In India, gifting is a common gesture to show the love and care that we have for each other. Gifting is also used for transferring property and other assets to family members or relatives by way of inheritance. Do we know the tax implications of receiving gifts from relatives? The Gift Tax Act of 1958 was introduced and later got incorporated into the Income Tax Act of 1961 to ensure tax compliance. Let’s take a look at the taxation of gifts that are received from a relative.
Taxation of Gifts that are received from a Relative1
Section 56 (2) of the Income Tax Act, 1961 provides for the incomes chargeable under the head "Income from other sources including gifts received.. In this, ‘gift’ means any sum of money, immovable property, or moveable property received without consideration or with a reduced price. Property includes land and building, jewellery, sculpture, drawings, securities, works of art, archaeological collections, paintings, bullion, etc.
Gifts received are considered taxable or non-taxable based on certain rules mentioned under Section 56 (2) of the Income Tax Act, 1961.
Gifts received by individuals are tax-exempt under the following conditions:
- Gifts (monetary benefits, moveable or immovable property) received from relatives
- Gifts received on the occasion of the marriage of the individual
- Gifts received by way of inheritance or under the will
- Gifts received in contemplation of the death of the donor
That means a gift received from relatives is tax-exempt irrespective of the value of the gift. Here, ‘Relative’ refers to
- Spouse of the individual
- Brother or sister of the individual
- Brother or sister of the spouse of the individual
- Brother or sister of either of the parents of the individual
- Any lineal ascendant or descendent of the individual
- Any lineal ascendant or descendent of the spouse of the individual
- Spouse of the persons referred in (b) to (f) of Section 56 (2) of the Income Tax Act, 1961
- in case of a Hindu undivided family, any member thereof;
Other than the above-mentioned conditions, a gift received with a value of greater than INR 50,000 is subjected to income tax. While gifts received worth less than INR 50,000 are exempted from income tax. If the limit of INR 50,000 is crossed, the tax is levied on the entire amount of the gift in the hands of the recipient as per Section 56 (2) (x) of the Income Tax Act, 1961. Let’s understand the tax treatment of gifts received with the examples below.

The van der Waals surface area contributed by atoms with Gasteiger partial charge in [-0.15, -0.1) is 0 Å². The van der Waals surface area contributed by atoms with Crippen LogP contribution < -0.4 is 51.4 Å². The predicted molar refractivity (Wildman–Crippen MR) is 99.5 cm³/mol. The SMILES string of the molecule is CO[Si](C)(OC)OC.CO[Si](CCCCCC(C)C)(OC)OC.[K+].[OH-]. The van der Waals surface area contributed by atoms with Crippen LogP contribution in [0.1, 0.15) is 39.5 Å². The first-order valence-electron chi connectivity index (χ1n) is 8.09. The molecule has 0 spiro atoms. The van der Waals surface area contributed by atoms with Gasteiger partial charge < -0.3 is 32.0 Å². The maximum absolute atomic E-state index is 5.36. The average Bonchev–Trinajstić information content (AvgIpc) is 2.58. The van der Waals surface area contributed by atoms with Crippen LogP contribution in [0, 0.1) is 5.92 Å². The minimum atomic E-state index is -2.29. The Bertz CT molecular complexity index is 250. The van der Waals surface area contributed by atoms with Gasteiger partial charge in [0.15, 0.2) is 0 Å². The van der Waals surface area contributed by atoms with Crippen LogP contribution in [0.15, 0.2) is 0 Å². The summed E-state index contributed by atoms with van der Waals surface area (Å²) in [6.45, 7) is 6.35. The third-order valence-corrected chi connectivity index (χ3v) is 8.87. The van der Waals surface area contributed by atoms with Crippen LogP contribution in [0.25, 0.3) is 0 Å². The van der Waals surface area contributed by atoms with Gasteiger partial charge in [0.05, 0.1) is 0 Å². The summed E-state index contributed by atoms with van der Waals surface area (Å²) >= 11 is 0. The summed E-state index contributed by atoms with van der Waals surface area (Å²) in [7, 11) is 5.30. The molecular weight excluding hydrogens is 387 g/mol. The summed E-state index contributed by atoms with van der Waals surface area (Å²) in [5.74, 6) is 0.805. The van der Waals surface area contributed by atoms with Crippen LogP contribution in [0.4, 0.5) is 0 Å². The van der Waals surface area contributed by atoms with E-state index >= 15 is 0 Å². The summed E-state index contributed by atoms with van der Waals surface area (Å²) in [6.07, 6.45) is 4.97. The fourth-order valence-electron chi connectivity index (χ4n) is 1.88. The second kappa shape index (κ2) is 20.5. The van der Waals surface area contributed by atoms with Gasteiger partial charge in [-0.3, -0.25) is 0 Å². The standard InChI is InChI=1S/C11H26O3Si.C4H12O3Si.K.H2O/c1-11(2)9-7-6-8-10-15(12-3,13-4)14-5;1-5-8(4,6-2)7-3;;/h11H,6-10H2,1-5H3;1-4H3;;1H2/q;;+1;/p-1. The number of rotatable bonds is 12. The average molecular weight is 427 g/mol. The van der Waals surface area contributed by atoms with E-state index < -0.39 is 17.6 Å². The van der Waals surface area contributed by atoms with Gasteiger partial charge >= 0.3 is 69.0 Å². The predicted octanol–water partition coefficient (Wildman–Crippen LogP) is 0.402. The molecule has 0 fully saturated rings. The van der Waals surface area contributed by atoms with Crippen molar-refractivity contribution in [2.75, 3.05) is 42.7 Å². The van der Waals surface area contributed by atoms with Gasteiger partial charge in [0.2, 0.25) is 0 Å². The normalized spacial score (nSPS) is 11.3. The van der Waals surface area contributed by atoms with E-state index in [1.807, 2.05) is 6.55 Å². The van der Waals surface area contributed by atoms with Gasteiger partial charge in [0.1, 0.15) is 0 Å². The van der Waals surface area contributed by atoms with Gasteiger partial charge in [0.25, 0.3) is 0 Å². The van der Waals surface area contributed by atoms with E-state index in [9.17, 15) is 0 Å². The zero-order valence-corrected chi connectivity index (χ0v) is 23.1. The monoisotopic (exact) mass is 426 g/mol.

Let’s say, Amit is a tax-payer working in an MNC. He receives INR 2,00,000 from his brother-in-law as a gift on Diwali. Is this taxable for Amit?
No! as INR 2,00,000 is received as a gift from a relative (brother of the spouse), the gift received by Amit is tax-exempt.
Let’s say Neeta is a tax-paying IT professional. She receives INR 30,000 as a birthday gift from her friend. Is this taxable in the hands of Neeta? No! it is not taxable in the hands of Neeta, as a gift worth less than INR 50,000 is exempted from income tax. Let’s say she had received INR 80,000 (more than the limit of INR 50,000). The entire gift amount of INR 80,000 would have been subjected to income tax.
It is important to consider the tax implications of every financial transaction to stay tax compliant and also to reduce the outgo of income tax to maximise your investment returns. While gifting a moveable or immovable property by way of inheritance is one way of securing your family or the next generation. The life insurance policy also plays a vital role in securing your family’s financial future during uncertain situations along with offering you tax benefits.
To reduce the tax outgo, there are various tax deduction provisions under Section 80C of the Income Tax Act of 1961. Buying a life insurance policy may provide you with the benefit of life cover along with tax deduction under Section 80C of the Income Tax Act, 19612. As a responsible citizen, it is important to comply with tax rules and regulations.
1Tax Laws & Rules > Acts > Income-tax Act, 1961 (incometaxindia.gov.in)